Here are some helpful tips and ideas to help your new cat transition to living in your home.
Training Your Cat
Sleep.Eat.Clean My Face.Potty Box.Scratch Something.Find The Sun.Sleep.Eat.Clean My Face.Potty Box.Sleep.Another day in the life of an undercover cat!
Cats may truly be the smartest animals. They are so intelligent that they have convinced many people that they are totally untrainable. Little is really ever expected of a cat other than using a litter box and occasionally coming when called, especially if tasty cat food is being served.
We all know that cats don’t like to be told what to do, they like to figure things out for themselves. So it’s time to reveal the secret to getting these little geniuses off the couch to demonstrate the power locked in their brains.
First, obtain a toy metal clicker that produces a double-click sound when you depress & release it. Clickers produce a distinctive, consistent sound, while your voice (well lets face it) chatters on with your cat all day and your cat does not know the difference between your rewarding voice and your views on life.
Second, determine your cat’s favorite treat – chopped chicken, cheese or tuna. Then combine the clicking sound with a treat. The idea is to get your cat to associate the clicking sound/behavior with a treat.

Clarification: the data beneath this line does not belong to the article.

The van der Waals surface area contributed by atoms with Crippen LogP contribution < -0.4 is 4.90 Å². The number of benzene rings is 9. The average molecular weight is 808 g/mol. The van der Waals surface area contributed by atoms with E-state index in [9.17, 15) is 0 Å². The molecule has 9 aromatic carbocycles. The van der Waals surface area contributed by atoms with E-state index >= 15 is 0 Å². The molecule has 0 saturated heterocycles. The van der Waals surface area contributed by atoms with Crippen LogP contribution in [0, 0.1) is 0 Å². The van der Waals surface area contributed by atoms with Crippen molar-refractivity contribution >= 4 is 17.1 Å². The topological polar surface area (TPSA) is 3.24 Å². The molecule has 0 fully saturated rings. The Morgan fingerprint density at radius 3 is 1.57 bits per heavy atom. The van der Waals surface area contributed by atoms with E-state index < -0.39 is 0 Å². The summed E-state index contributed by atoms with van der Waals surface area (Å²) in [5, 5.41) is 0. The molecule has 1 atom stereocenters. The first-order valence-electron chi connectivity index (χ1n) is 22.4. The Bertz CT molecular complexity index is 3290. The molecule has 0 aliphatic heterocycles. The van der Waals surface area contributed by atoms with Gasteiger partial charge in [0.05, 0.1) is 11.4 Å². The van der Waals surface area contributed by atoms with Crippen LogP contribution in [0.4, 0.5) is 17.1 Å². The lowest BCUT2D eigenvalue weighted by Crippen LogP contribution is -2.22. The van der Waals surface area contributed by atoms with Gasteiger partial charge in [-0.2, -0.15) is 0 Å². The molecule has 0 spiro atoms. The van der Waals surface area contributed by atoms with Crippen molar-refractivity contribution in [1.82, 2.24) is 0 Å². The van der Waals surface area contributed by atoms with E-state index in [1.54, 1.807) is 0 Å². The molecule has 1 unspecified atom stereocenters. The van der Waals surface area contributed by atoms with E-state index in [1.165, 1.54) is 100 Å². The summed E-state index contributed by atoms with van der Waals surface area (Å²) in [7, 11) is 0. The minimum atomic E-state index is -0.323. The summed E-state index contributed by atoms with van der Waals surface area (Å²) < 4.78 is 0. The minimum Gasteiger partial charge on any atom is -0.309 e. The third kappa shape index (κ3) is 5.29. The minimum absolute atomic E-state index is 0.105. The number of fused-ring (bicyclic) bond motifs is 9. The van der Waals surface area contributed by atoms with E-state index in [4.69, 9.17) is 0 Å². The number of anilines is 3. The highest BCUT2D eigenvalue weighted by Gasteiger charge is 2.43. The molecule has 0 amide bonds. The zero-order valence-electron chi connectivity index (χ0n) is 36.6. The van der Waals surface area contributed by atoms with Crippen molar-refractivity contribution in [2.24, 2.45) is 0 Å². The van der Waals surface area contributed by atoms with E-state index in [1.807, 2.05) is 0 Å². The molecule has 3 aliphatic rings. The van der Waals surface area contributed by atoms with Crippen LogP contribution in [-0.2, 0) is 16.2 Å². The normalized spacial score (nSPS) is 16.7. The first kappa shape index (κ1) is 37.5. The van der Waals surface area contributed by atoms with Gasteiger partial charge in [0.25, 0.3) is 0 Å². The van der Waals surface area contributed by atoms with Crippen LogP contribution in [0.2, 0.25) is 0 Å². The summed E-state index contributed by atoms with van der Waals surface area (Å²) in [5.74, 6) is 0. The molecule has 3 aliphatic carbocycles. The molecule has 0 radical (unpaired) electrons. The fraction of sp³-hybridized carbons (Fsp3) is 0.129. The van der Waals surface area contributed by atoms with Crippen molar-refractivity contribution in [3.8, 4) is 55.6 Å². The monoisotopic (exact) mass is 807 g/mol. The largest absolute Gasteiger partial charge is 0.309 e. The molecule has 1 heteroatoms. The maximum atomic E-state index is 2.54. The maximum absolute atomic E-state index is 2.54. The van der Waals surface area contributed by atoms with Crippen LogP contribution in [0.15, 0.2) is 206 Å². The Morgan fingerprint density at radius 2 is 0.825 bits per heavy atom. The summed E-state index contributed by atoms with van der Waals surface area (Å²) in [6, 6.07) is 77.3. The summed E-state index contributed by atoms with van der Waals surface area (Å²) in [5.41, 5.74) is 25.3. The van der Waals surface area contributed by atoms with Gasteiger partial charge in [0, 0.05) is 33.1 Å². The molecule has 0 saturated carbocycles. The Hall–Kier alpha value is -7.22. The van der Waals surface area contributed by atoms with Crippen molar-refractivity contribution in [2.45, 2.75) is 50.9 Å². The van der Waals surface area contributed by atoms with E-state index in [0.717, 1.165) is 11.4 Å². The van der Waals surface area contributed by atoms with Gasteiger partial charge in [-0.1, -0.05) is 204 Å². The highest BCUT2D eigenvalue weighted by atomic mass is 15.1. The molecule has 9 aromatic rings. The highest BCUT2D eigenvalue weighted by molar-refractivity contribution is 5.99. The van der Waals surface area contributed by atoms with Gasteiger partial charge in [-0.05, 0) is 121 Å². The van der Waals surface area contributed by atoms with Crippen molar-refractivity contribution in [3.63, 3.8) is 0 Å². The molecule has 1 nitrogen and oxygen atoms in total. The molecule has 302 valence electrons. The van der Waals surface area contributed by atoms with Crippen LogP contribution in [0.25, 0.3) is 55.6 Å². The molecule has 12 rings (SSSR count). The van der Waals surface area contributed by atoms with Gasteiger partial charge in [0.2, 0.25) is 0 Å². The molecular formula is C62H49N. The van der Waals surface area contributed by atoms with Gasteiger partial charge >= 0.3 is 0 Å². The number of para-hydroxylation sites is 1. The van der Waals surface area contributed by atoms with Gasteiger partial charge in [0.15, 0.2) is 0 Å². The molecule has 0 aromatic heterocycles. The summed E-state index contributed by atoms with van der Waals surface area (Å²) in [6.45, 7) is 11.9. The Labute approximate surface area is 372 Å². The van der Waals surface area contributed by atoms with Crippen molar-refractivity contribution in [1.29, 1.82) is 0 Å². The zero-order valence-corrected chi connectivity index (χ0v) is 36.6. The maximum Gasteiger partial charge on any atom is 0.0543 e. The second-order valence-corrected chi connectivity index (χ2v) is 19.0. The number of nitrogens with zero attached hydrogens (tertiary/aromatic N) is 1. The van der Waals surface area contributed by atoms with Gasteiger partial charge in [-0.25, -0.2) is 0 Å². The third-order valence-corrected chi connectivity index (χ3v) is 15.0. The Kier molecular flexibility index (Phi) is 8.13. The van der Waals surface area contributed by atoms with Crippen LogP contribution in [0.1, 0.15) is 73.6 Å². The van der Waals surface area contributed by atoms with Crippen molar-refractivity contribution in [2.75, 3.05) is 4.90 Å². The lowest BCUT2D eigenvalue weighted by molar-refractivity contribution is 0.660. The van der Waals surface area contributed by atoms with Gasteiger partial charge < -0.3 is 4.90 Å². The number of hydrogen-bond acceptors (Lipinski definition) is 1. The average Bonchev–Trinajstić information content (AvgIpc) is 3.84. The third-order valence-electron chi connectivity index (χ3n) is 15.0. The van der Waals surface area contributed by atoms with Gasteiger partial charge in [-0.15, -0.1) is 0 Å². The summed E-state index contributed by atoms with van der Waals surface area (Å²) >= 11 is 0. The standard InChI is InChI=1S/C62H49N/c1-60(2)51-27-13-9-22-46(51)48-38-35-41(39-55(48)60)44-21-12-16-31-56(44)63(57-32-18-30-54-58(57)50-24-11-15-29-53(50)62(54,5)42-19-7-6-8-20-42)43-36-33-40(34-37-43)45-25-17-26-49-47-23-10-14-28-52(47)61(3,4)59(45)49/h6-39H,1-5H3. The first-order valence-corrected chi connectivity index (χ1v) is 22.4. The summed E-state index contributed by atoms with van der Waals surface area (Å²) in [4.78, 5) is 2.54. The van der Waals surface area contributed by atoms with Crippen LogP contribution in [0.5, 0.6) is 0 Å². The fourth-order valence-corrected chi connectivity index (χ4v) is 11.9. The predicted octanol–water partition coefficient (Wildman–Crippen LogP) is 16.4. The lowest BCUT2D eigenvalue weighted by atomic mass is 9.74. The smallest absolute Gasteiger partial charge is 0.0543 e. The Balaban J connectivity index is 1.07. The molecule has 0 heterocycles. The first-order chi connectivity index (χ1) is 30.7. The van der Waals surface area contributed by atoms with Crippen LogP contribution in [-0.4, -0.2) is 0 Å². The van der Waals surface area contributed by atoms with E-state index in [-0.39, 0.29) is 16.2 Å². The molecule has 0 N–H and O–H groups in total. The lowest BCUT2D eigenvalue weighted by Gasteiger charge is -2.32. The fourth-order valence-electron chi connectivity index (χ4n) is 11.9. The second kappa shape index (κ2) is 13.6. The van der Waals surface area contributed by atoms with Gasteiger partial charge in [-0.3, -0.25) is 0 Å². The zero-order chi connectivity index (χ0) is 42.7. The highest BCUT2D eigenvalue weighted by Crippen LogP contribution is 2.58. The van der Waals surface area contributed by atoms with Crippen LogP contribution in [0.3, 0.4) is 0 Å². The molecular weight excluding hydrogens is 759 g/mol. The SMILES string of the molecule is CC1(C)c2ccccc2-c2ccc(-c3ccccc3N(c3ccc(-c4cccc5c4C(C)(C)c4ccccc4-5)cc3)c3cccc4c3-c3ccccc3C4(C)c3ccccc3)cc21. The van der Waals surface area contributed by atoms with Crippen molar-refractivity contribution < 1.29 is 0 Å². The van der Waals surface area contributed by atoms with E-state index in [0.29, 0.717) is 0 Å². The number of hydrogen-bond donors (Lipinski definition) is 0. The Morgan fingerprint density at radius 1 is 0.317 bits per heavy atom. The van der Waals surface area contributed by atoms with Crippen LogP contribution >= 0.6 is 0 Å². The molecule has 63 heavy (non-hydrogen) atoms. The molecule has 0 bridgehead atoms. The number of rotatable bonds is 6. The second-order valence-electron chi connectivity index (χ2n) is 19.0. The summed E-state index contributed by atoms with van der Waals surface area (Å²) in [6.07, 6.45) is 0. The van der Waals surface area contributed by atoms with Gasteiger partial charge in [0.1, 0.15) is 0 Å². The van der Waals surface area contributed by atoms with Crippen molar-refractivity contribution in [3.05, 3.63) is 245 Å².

Timing of rewards is critical. Click first, then drop the treat in front of the cat. Click & Treat is the key. Choose one exercise at a time. Click and treat your cat for coming or sitting or fetching (really!); for finding the potty box and the right place to scratch.
Try to do this exercise several times a week and watch for the time when the cat associates the sound of the clicker with getting a treat. Keep sessions regular but short. When the cat buys into the game plan, then you can add a word or a gesture to indicate the learned movement that receives a treat.
From your cat’s perspective, it is training you to click the clicker and provide great treats, entertainment and unwavering admiration.
Most cats do not need to be bathed, but if your cat has a special circumstance that lends itself to be bathed, discuss with your veterinarian. If you do need to bathe your cat, avoid getting water in their ears and soap in their eyes. Make sure you use a shampoo specifically formulated for cats as their skin has a different pH than that of a dog.